The decision by the Chinese government to equip all cars with RFID (radio-frequency identification) chips for scanning is apparently a step to alleviate the country’s notoriously poor traffic.
Even without its thick smog-like Blade Runner, China would be fully qualified as a modern dystopia of real life thanks to a tightly regulated national network and a deeply authoritarian government. Well, guess what, the government will have even more tools to track and monitor its citizens, thanks to RFID technology, which will get into the new cars on the Chinese market next month, according to the Wall Street Journal.
If it sounds creepy and weird, you’re not alone. The program appears to be used to generate data that helps facilitate Chinese traffic, but critics of the plan say it is also being used as another powerful tool for national surveillance by the Chinese government.
The RFID chips are read by state-installed sensors along the streets and provide the Ministry of Public Security with vehicle and owner location data. This type of RFID scanning is less accurate than GPS tracking because it only appears when vehicles pass sensors, but it is still enough to profile a person’s habits, depending on where they are driving. The China government is now accepted to be a world power seat as it keeps using technology to advance the state of affairs of the nation, despite population-related issues.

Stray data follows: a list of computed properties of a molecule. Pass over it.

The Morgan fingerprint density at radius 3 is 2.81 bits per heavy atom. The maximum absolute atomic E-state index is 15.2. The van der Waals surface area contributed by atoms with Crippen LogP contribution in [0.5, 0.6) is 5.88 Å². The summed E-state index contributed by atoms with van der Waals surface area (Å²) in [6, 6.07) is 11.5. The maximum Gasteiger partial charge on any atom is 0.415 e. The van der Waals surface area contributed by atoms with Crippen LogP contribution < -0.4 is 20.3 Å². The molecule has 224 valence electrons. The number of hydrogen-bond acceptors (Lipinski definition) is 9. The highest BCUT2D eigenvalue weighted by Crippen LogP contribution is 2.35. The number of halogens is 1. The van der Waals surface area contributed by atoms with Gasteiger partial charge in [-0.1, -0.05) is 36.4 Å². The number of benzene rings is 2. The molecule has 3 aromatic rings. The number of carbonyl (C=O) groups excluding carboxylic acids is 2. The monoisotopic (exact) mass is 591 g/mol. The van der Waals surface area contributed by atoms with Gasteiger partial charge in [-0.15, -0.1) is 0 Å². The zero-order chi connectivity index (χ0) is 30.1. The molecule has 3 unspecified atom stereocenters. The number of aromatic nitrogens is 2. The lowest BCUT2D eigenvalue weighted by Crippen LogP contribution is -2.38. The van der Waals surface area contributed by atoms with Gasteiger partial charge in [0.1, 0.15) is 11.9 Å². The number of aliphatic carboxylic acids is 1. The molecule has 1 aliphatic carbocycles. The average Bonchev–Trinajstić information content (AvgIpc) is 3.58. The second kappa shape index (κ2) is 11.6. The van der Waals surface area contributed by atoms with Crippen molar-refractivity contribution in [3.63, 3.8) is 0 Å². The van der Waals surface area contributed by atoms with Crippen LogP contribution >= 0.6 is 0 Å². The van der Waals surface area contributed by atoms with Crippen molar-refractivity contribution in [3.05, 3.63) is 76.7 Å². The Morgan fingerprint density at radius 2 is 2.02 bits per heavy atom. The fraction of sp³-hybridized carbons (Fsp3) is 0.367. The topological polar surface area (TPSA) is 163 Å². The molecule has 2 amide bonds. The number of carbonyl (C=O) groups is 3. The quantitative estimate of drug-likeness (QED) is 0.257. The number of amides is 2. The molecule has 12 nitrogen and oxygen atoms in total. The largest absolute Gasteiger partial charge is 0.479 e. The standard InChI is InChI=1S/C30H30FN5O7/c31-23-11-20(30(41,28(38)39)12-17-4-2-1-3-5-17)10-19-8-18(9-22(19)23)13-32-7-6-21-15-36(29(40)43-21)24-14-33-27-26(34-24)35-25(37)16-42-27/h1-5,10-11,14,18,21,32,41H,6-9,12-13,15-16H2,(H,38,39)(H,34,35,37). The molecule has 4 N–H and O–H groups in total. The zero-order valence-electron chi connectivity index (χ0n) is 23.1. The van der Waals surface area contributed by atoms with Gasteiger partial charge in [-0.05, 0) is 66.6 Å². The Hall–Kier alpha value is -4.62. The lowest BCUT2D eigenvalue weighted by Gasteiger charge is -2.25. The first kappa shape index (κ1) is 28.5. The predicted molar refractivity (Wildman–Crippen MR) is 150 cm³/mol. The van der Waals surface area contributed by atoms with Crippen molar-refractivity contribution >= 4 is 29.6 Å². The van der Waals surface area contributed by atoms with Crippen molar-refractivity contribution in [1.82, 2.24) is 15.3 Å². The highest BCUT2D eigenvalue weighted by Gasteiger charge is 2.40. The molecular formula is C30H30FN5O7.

The program should start in July and be optional in the first year. After that, it is mandatory for all new vehicles. With vehicle sales of around 30 million a year, it is not difficult to see how this type of data collection can be problematic for the Chinese, especially when combined with data from a single source. A wide range of state security cameras, face recognition and of course internet surveillance.